Learning Regions revisited
This 7th Cluster within PURE has not yet been activated, but it is clear that the concepts of Lifelong Learning and of the Learning Region have been part of discussions in some regions. Here an amended extract from the interim report of PURE has been inserted as a reminder of how the learning city/region concept found resonance in some of our regions.
In Northern Illinois, the CDG identified ‘learning regions’ amongst three concepts centred on learning that will be important for the region’s future development. Their take on the Learning Region refers to the notion that regions are becoming the focus of knowledge creation, innovation and utilisation in the global knowledge economy. It was therefore felt by the review team that Northern Illinois understands how it is organised to support the flow of data, information and knowledge. This is particularly important given that no central agency is responsible for regional and economic planning for this portion of the state.
The Learning Region concept is perhaps most strongly expressed in Puglia. The establishment of the Italian Learning Cities Network (http://www.learningcities.it/) from CSEI in Puglia reinforces this commitment, and shows a desire to be an Italian leader in this area. The RVR1 in Puglia, found that there was not always a clear view amongst stakeholders of what the Learning Region might entail, but a year later a much stronger sense of what it means was conveyed. Also the involvement of CSEI in another PASCAL Learning Regions project, Eurolocal, (http://eurolocal.info/) is an indicator that this topic remains high on the agenda.
In South Transdanubia in Hungary, the Faculty of Adult Education and HRD of the University of Pécs, has initiated a discussion amongst the City Council of Pécs, the South Transdanubian Regional Labour Center, the Pécs-Baranya Chamber of Commerce and Industry and the Pécs Regional Training Centre to develop adult education and training within the framework of a 'Learning City-Region Forum¹. Other organisations and associations have also joined the initiative, including the County of Baranya, Pécs-Baranya Association for Dissemination of Scientific Knowledge (TIT), the House of Civic Asssociations/House of Educators, the Pécs Cultural Centre (PKK), Baranya County Cultural and Tourism Centre, Pannon Association for Organising Vocational Training, the Multidimensional Association for Development of Pécs and its Surrounding Settlements, the South Transdanubian Regional Innovation Agency and the South Transdanubian Regional Development Agency. The logic here is to bring all stakeholders together in one forum and create synergy by capitalising on networks and linkages.
The Pécs Learning City-Region Forum organisationally has on the one hand acted as a platform for PURE, and on the other has fostered networking in South-Transdanubia, bringing into the project Kaposvár, Szekszárd and their localities, including the other regional University, Kaposvár.
The PURE project has had important impact at a policy level when it comes to lifelong learning in several regions. The Jamtland region has been involved in a European project called Policies for regional cooperation in the field of Lifelong Learning (PRECOLL), which in many ways points in the same direction as the PURE project. Both projects have contributed to raising awareness of the need to coordinate resources within education and learning, seen as key sources to regional development. Since the educational level in Jamtland is below the Swedish average and fewer people from the region tend to go on to higher education than in the rest of Sweden, lifelong learning is an essential starting-point. Within the field of lifelong learning the University and its ability to attract students, is immensely important to the region, to prevent the population from decreasing and to provide the region with skilled labour.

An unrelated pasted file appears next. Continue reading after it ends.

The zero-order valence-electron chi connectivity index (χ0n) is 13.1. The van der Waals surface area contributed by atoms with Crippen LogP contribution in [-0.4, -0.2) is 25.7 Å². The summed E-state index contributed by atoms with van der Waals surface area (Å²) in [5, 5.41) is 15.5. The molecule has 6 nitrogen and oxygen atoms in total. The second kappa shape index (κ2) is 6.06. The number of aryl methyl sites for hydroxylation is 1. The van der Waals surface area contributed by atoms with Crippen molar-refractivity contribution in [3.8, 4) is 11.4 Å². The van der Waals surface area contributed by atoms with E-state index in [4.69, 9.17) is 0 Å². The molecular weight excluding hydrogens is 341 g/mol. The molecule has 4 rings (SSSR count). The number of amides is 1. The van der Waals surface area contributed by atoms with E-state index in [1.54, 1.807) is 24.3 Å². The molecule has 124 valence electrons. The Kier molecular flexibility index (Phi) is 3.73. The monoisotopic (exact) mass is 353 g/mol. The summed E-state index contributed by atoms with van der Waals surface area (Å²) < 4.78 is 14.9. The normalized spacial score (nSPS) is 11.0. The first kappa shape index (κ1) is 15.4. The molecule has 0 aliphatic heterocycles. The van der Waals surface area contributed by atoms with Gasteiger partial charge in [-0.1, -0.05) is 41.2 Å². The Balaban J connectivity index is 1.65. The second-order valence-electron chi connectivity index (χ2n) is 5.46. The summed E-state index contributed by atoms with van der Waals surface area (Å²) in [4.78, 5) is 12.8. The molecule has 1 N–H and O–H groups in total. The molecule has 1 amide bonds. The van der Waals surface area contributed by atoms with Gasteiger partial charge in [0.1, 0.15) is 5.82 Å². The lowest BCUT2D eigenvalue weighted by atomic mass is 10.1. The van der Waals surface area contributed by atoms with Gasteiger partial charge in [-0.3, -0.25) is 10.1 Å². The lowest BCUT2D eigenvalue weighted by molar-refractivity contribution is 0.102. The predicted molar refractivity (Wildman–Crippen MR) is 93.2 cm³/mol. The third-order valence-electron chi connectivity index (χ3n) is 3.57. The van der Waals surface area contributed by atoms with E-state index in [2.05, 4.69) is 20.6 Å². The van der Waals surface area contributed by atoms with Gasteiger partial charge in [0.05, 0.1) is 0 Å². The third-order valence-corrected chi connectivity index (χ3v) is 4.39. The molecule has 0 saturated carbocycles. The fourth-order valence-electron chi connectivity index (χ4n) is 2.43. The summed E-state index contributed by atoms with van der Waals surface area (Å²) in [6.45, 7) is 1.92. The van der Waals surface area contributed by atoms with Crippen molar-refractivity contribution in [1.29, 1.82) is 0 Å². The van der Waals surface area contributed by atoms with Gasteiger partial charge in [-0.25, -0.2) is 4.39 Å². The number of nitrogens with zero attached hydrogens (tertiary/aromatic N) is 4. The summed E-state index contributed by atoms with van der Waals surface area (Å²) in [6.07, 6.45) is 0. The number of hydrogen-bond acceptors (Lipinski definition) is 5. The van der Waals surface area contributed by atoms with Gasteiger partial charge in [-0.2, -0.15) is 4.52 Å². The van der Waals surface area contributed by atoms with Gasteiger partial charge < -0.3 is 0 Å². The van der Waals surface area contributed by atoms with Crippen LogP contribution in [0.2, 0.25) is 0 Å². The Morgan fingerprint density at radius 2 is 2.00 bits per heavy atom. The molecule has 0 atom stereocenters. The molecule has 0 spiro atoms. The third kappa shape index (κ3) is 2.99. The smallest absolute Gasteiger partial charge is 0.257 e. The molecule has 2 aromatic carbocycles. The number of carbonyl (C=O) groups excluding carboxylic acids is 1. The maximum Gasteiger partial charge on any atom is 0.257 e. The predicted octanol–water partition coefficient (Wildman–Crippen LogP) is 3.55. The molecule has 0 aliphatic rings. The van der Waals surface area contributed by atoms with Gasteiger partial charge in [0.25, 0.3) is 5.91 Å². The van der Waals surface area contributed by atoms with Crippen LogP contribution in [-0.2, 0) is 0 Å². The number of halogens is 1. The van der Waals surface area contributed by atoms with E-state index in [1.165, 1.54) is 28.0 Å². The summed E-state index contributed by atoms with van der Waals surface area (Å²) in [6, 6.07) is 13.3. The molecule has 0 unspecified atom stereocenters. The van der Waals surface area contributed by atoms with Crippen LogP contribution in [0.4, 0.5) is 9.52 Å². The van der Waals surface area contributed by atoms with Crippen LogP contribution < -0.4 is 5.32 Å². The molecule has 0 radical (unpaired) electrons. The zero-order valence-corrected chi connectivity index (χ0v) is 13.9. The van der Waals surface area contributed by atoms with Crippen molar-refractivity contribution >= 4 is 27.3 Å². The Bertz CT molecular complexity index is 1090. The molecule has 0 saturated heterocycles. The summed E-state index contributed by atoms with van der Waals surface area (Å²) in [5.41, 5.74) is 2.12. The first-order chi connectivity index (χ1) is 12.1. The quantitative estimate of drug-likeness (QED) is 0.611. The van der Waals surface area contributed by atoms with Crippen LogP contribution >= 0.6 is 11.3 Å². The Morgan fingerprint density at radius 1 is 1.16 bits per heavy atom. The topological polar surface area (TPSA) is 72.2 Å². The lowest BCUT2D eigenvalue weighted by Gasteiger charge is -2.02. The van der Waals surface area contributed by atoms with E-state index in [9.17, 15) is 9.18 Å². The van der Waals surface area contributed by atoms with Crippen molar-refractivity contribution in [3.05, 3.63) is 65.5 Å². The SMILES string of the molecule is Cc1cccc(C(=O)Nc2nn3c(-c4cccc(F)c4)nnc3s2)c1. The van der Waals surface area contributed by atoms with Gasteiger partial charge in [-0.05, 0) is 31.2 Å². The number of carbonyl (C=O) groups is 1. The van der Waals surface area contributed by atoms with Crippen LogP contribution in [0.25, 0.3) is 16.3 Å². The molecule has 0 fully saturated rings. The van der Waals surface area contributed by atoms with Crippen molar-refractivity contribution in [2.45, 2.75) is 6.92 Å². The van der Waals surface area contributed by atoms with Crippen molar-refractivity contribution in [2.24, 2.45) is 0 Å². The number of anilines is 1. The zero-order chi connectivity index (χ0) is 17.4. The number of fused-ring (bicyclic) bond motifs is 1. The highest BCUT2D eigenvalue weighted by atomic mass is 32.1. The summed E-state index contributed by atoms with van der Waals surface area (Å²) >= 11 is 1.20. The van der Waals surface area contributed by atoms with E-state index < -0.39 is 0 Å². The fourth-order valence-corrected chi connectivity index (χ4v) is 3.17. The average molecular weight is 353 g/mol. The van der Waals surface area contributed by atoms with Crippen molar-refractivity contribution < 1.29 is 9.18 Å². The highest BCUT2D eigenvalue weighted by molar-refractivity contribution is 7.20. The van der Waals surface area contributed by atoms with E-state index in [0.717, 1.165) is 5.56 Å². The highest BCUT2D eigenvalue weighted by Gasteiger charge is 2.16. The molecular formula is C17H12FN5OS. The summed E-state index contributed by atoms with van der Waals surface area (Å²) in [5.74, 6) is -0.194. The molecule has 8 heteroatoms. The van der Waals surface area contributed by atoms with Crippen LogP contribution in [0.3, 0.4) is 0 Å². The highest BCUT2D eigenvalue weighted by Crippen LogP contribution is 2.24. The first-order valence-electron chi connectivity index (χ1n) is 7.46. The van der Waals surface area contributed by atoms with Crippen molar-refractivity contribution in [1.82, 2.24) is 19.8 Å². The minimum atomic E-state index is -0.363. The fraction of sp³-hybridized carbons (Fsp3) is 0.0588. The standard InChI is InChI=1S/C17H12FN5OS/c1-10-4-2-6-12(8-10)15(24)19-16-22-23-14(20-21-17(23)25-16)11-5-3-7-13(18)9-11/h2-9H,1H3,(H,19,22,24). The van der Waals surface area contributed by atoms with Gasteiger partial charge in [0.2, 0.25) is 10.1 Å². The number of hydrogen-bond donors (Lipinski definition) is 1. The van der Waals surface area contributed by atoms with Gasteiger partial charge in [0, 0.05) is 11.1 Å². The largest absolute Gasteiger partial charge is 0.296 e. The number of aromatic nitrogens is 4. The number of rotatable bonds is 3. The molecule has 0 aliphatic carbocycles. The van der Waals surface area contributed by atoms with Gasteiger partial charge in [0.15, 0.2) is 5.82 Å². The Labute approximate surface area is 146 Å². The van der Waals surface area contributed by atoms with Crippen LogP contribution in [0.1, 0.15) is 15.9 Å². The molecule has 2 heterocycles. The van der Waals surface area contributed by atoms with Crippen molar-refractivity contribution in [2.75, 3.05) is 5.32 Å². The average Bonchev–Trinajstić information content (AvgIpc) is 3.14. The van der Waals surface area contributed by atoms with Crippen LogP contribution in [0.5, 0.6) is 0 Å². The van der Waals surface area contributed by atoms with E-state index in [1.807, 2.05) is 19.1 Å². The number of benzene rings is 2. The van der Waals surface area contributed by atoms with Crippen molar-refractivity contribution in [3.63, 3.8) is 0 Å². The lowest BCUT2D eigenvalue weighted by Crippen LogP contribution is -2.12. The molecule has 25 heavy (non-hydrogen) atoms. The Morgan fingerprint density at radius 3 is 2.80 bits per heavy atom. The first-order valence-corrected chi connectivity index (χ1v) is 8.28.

However, in order to increase the educational level a broader perspective is needed. It is important to make truly lifelong learning a priority, to create a culture within the region that learning is valuable and important. In order to make things happen, regional authorities (representatives of the eight municipalities in the region as well as the county administrative board and the county council) have decided that a regional operational programme for lifelong learning is necessary. A formal decision to create such a programme was made in May 2010. The work will start shortly and here collaboration between many different stakeholders is vital.
This is a step towards the human capital plan that the CDG suggested in their review of the region. Since tourism is the most important industry of the region it will probably be visible in the lifelong learning programme. Entrepreneurship is also essential to the regional development, since the business sector is dominated by small enterprises. The idea is that regional needs should be taken into account when creating the programme, as well as all learning opportunities, both formal education and informal learning.
The decision to create a regional operational programme for lifelong learning would not have come about had it not been for the PURE project and the PRECOLL project. These made it quite clear for the region as well as the university that the benefits of collaboration are mutual and necessary for regeneration and development of the region. (More information on the PRECOLL project can be found at: www.mutual-learning.eu). Subsequently a related application to the EC's Intereg IVc programme, entitled RUCOLL, has been made by Jamtland, and involves PASCAL.
PASCAL in addition to the aforementioned Eurolocal project is also involved in the R3L+ project and this forum will also be used to create some discussions around continuing learning city/region issues emerging from those projects as well as ongoing PURE work.